The Beast is blue. Fearless Flint is bright red. Starfire is a deep orange. But what about those supers in the emerald hues? Welcome to Ten Things: Ten Supers Who Shouted Themselves Green In The Face!
Whooshman-Bicarbonate Films, in conjunction with An Amateur Comics Historian and deuteranomaly, Presents:
TEN THINGS: TEN SUPERS WHO SHOUTED THEMSELVES GREEN IN THE FACE!
10) THE GOLDEN GOBLIN
Best known as the short-lived heroic Green Goblin (and the nephew of Daily Bugle mainstay Ben Urich), Phil Urich’s mainstream counterpart went insane and became a Hobgoblin. In the quasi-future reality of Earth-982, aka The MC2, home of Mayday “Spider-Girl” Parker, he remained heroic, albeit unsuccessfully, eventually taking on a special uniform designed by Norman Osborn’s grandson for his personal use, granting him superhuman abilities to go with his disorienting natural sonic powers.
9) THE MASKED MARVEL
Debuting in 1949, Chet Fairchild’s alter-ego comes well after the first wave of successful superheroes had peaked and Western comics were coming to the fore. In many ways, he’s a prototypical “rich idiot with no day job” hero, but donned a glowing green skull mask to strike fear in the hearts of rustlers and desperadoes. He’ll always be a favorite of mine due to his big floppy-brimmed hat, which seems like it might negate the fear factor of his face. Then again, since he was created and drawn by horror comics genius (and ‘Tales From The Crypt’ mainstay) “Ghastly” Graham Ingels, perhaps not?
8) GREEN LANTERN
Seeking the legendary world-tree Yggdrasil, Len Lewis is shot and killed by agents of the evil Reverend Darrk, left to bleed out on the roots of the tree he sought for so long. Instead of passing on, he communes with the ancient plant and is chosen to be it’s champion in the mortal world. Created by Stan Lee as part of the “Just Imagine Stan Lee Creating” initiative, he has recently (as of this writing, anyway) appeared as a supporting character in the adventures of primary Green Lantern Hal Jordan.
Almost certainly named for the clothing company, Maya Hansen (née Royko) was a member of the multinational Stormwatch team for several years. When the team was restructured by Henry Bendix, she and her husband Sunburst were relieved of duty, leaving the aquatic heroine to retire to the suburbs and live a normal life. Well, as normal as a lime-green living electric eel with no nose and a wicked sense of humor can live, anyway.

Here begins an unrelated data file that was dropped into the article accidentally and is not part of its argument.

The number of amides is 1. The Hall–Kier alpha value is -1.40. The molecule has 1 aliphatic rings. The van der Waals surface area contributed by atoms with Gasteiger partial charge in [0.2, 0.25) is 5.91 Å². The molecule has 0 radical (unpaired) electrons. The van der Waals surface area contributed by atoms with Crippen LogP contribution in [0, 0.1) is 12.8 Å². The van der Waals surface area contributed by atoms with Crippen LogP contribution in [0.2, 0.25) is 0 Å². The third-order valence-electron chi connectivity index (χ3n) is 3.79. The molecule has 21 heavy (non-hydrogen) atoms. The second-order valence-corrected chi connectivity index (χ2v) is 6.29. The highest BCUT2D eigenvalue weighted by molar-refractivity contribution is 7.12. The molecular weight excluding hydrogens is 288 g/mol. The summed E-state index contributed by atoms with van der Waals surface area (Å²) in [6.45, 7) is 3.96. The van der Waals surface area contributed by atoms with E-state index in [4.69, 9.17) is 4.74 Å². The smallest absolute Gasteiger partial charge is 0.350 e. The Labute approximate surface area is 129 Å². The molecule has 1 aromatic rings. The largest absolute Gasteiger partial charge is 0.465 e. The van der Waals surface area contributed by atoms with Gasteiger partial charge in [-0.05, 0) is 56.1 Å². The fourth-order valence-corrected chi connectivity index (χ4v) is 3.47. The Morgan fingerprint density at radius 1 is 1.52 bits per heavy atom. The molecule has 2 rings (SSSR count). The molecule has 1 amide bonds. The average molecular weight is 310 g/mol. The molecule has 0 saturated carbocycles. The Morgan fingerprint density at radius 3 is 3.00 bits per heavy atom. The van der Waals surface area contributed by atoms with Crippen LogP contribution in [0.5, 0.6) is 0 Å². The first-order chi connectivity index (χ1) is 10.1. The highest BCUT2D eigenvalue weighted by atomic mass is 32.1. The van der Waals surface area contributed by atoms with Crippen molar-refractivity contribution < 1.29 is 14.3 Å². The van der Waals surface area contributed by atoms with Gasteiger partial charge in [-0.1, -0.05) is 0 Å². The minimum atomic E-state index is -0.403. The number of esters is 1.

6) THE COLLECTIVE
Hosting a symbiotic alien hive-mind that gives them some degree of telepathic powers, Kim Soon Park was gathered along with the other superhumans of their world to participate in a massive Deathmatch by creatures unknown. Their powers weren’t sufficient to defeat Meridian, their world’s Superman analogue, leading The Collective be taken out in the very first round and to never learn the terrible secret of their captivity.
5) SPIDER WIDOW
Known to her victims as “The Grandmother of Terror”, Quality Comics hero Dianna Grayton is actually a beautiful young socialite who took up fighting crime out of sheer inertia. A skilled combatant with her two fists, her witch makeup and costume also hides her ace-in-the-hole: Trained black widow spiders that she can control, all the better to strike fear in the hearts of criminals. She maintained a rivalry with fellow hero The Phantom Lady, and an on-again/off-again romance with a third hero called The Raven, reminding us that the shared universe is in no way a new trope.
4) PLASTIC MAN
Speaking of Quality Comics, this hero isn’t one of their stable, but was named for and designed to homage their most popular character. Having transferred his mind into a synthetic polymer body, Gunther Ganz joined an underground group called The Secret Six to oppose the evil Dr. Aguades. His body is semi-solid, and can even be torn to pieces without killing him, though he does worry that his mind will degrade if it happens too often or if he uses his ability to project his essence into other plastic vessels.
3) THE VISION
An extra-dimensional Keeper of Law (which is to say, “cop”) in a plane known as Smokeworld, Aarkus pierced the dimensional barriers allowing him to travel to the Marvel Universe circa WWII. Like so many others, he was drawn into fighting crime and staving off the creeping influence of the Axis powers to protect that world. One of the better-known members of the Golden Age Marvel cast, he has a ton of powers, but primarily teleports himself through smoke/vapor, which he can also control. He may or may not be immortal, the stories are a bit unclear on this point.
He knows that talk is cheap and rumors ain’t nice and as such, is waiting for you
Another extra-dimensional policeman, this one specifically over dreams, “Sleepy” (whose real name is unpronounceable to the human tongue) lives in the mind of Rick Sheridan, popping out as necessary to fight petty crime and rogue members of his own race. When last seen, he was one of the keys to unraveling the crisis on Warpworld.
After the events of Mary Shelley’s novel, the creature slept for more than a century in Castle Fronk-En-Steen, until awakened by a stray bolt of lightning in the swingin’ sixties. Adopting the identity of Frank Stone using a lifelike rubber mask, he saves a millionaire, inherits his fortune and uses it to become a crime fighter using all the powers of a sewn-together golem of flesh for good. How his arms remain so pink and lifelike while his face turned green is a mystery for the ages.
(The ages of 6-12. *rimshot*)
This week’s topic is all me, but feel free to follow along @MightyKingCobra for more Ten Things madness on Twitte or to suggest your own topic. You can even check out the full Twitter archive here! As with any set of like items, these aren’t meant to be hard and fast or absolutely complete, if only because Hulk. Either way, the comments section is Below for just such an emergency, but, as always: Please, no wagering!